(Editor’s note: Updated March 11. The Keystone Innovation District initiative has announced its Governing Board:
Doug Girod, Chancellor, University of Kansas; Mauli Agrawal, Chancellor, University of Missouri – Kansas City; Kimberly Beatty, Chancellor, Metropolitan Community College; Elizabeth MacLeod Walls, President, William Jewell College; Denise St. Omer, VP of Grantmaking and Inclusion, Greater Kansas City Community Foundation;
Steve Edwards, Chairman and CEO, Black & Veatch; Davyeon Ross, Co-Founder and President, Shottracker; Robbie Makinen, CEO, Kansas City Area Transportation Authority; Andrea Ellis, Director, Strategic Learning, Kansas City Public Library, and Jeff Geheb, Chief Experience Officer, VMLY&R.
At this point, the Keystone initiative remains in the conceptual stage, no property has been acquired and no major funding has been identified.)
By Kevin Collison
Supporters of the Keystone Innovation District, a major civic initiative intended to help the metro compete in the global economy, are close to landing their first properties in the endeavor’s targeted area, the East Crossroads and 18th & Vine District.
Kevin McGinnis, chairman of the Keystone Community Corp., the nonprofit created to pursue the initiative, told a luncheon meeting of the Downtowners group last week the district would include several locations along the East 18th Street corridor.
“This isn’t one building, this will be a series of places and spaces across a neighborhood that we need to make connected and we need to make sure all have the innovation-entrepreneurial capacities to really move forward,” he said.
In a separate interview, McGinnis said Keystone has identified three existing buildings in the targeted area where it wants to begin operations and hopes to finalize a deal within 30 days. He declined to identify the properties.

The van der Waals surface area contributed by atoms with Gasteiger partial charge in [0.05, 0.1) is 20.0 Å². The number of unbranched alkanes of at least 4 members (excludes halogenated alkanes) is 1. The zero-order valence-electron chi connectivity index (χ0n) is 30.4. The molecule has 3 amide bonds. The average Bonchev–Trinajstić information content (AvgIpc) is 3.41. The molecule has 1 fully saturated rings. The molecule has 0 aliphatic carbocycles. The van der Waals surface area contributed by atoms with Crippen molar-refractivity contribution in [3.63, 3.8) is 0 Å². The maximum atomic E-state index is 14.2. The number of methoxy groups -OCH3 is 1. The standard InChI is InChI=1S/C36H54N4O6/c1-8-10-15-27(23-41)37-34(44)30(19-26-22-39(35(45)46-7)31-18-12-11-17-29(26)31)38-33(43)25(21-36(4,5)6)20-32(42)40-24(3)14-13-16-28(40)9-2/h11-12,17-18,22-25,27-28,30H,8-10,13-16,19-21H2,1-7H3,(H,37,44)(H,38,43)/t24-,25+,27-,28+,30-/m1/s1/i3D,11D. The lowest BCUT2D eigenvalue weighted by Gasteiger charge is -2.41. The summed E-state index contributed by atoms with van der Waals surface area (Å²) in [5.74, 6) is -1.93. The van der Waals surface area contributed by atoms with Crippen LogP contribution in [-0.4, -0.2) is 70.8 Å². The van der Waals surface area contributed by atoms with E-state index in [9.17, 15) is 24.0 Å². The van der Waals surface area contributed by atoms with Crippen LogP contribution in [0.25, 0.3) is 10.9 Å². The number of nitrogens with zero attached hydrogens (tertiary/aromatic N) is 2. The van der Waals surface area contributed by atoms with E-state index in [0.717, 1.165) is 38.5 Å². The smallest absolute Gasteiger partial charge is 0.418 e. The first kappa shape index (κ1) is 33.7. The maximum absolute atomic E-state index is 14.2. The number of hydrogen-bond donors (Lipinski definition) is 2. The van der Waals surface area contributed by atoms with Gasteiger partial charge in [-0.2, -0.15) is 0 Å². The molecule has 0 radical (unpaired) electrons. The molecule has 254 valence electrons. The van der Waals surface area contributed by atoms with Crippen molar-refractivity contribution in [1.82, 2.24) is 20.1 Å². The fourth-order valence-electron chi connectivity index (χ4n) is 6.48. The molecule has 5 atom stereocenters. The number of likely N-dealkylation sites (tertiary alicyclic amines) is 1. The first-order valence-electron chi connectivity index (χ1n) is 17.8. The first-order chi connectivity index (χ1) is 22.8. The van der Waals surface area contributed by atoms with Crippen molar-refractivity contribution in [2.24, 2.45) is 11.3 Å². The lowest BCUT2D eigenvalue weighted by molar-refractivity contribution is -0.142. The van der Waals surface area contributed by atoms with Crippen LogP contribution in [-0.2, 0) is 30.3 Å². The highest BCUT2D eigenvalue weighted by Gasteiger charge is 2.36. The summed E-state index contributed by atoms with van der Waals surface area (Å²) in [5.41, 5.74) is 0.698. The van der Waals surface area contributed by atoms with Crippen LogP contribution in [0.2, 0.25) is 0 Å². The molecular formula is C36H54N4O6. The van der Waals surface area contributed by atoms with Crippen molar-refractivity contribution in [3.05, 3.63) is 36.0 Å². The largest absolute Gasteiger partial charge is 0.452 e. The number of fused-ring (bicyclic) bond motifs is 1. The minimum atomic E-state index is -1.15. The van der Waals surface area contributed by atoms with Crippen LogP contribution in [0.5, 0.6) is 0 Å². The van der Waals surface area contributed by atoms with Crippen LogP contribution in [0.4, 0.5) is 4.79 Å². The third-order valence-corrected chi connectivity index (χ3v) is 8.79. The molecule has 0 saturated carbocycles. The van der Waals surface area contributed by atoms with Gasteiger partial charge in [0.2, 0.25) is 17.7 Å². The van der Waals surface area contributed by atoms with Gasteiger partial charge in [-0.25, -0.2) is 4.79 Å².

CityScene KC previously has reported Keystone’s development partner, J.E. Dunn Capital Partners, also is in discussions with the Kansas City Area Transportation Authority to acquire an entire city block owned by the KCATA northeast of 18th and Troost.
KCATA officials have said the tentative plan calls for a development valued at $90 million- to $120 million that would be built in two phases.
During his presentation to the Downtowners, McGinnis stressed the Keystone Innovation District was not simply a development deal.
“It is about a place, but it’s not a real estate project,” he said.
The idea for the Keystone Innovation District began several years ago, he said, when key civic organizations led by the Civic Council of Greater Kansas City, became increasingly concerned about the region’s sluggish economic growth.
KC Rising, an initiative of the Civic Council, found that while Kansas City metro’s economy was growing, it was at half the rate of 30 communities identified as its peer group. A key finding was the area needed to improve its innovation and entrepreneurial sectors.